• Hold cells firmly together specially at the site of stretching

Gap junctions

  • Intercellular space 2 to 3 nm

  • In between the cells channels are present, lined by proteins called Connexins

  • Eg. Basal part of epithelial cells of intestinal mucosa, heart muscles

Functions- Permit movement of amino acids, glucose, ions up to mol. weight of 1000

Rapid propogation of electric potentials from cell to cell important in Smooth & Cardiac Muscles

CAMS

  • Cells are attached to each other and to basal lamina by CAMs (cell adhesion molecules)

  • CAMs are

  • Integrins

  • Cadherins

  • Selectins

  • Adhesion mol. of IgG family

Functions of CAMs

  • Hold tissues together

  • Imp. In inflammation & tissue healing

  • Embryonic development

  • Formation of nervous system

  • Metastasis of tumors

  • Rate of apoptosis is high if CAMs are abnormal

Intercellular communication

Types

1. Neural: by neurotransmitters released at synapses

2. Endocrinal: by hormones ;which reach cells via blood

3. Paracrine communication: chemical substance secreted by a cell reach to nearby cell by diffusion in ECF. eg. In pancreas

Image of Intercellular communication

Image of Intercellular Communication

Image of Intercellular communication

Image of Intercellular communication For Paracrine Control

Image of Intercellular Communication for Paracrine Control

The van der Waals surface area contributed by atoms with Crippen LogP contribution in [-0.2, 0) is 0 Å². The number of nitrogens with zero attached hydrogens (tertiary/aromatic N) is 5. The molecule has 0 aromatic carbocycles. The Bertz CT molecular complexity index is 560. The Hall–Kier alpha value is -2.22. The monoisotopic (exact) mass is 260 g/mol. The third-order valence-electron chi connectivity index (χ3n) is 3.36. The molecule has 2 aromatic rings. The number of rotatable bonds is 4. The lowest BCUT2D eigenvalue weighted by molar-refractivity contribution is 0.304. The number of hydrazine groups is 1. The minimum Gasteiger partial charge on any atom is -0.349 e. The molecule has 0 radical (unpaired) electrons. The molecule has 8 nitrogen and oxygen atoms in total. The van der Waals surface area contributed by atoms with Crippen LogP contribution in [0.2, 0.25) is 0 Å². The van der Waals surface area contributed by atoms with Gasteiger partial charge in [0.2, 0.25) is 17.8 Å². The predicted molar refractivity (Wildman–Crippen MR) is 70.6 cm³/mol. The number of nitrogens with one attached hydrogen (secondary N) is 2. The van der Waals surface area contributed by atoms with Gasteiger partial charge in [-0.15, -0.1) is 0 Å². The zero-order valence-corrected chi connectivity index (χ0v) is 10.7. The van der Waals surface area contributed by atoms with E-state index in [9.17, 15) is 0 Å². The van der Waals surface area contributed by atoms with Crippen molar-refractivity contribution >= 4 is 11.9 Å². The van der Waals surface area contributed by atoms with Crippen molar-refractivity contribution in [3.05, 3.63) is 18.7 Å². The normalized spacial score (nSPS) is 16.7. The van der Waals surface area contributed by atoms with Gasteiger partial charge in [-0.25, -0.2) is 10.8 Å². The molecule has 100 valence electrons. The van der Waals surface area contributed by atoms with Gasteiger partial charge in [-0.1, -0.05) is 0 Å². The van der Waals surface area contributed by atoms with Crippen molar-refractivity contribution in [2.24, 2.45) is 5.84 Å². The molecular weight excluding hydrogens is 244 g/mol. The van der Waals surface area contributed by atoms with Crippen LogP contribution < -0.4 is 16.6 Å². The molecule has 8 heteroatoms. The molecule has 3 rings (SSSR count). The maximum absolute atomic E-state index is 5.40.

Image of Intercellular communication For Paracrine Control

Apoptosis

  • It is programmed cell death and is genetically controlled

  • It is caused by enzymes Capases

Nucleus

  • Present in all eukaryotic cells.

  • Controls cellular activities.

  • Essential for cell reproduction

Transport through cell membrane

Can be...

  • Passive transport

  • Active transport

  • Vesicular transport

Passive Transport: sub. Move in the direction of gradient (electrochemical)

  • Concentration gradient

  • Electric gradient

Energy is not required

Can be …

  • Diffusion

  • Simple diffusion: sub. move in the direction of gradient through semi permeable membrane

  • Facilitated diffusion: Gradient is required but a carrier is needed eg. Glucose transport

Image of Diffusion

Image of Simple Diffusion

Image of Diffusion

Simple diffusion G. Donnan Equilibrium

Image of Facilitated Diffusion

Image of Facilitated Diffusion

Image of Facilitated Diffusion

Conclusion:

1. Product of diffusible ions is same in all compartments

2. All compartments are electrically neutral

3. Total number of ions is more in C (intracellular compartment)

Image of Facilited Diffusion of Glucose

Image of Facilited Diffusion of Glucose

Image of Facilited Diffusion of Glucose

Osmosis

  • Is movement of solvent (water) from it’s high concentration (dilute solution) to low concentration. (concentrated solution)

Image of Osmosis

Image of Osmosis

Image of Osmosis

Active transport

  • Primary active transport: energy is required eg. Na+ K+ Pump

  • Secondary active transport: eg. Transport of Glucose

Image of Active transport

Image of Active Transport

Image of Active transport

Image of Outside And Inside Active Transport

Image of Outside and Inside Active Transport

Image of Outside And Inside Active Transport

Alpha subunit- Various binding

Sites

Image of Alpha subunit- Various binding

Image of Alpha Subunit- Various Binding

Image of Alpha subunit- Various binding

Image of Lumen And Blood

Image of Lumen and Blood

Image of Lumen And Blood

Image of Digoxin Mechanism of Action

Image of Digoxin Mechanism of Action

Image of Digoxin Mechanism of Action

Vesicular Transport

  • Endocytosis

  • Exocytosis

  • Transcytosis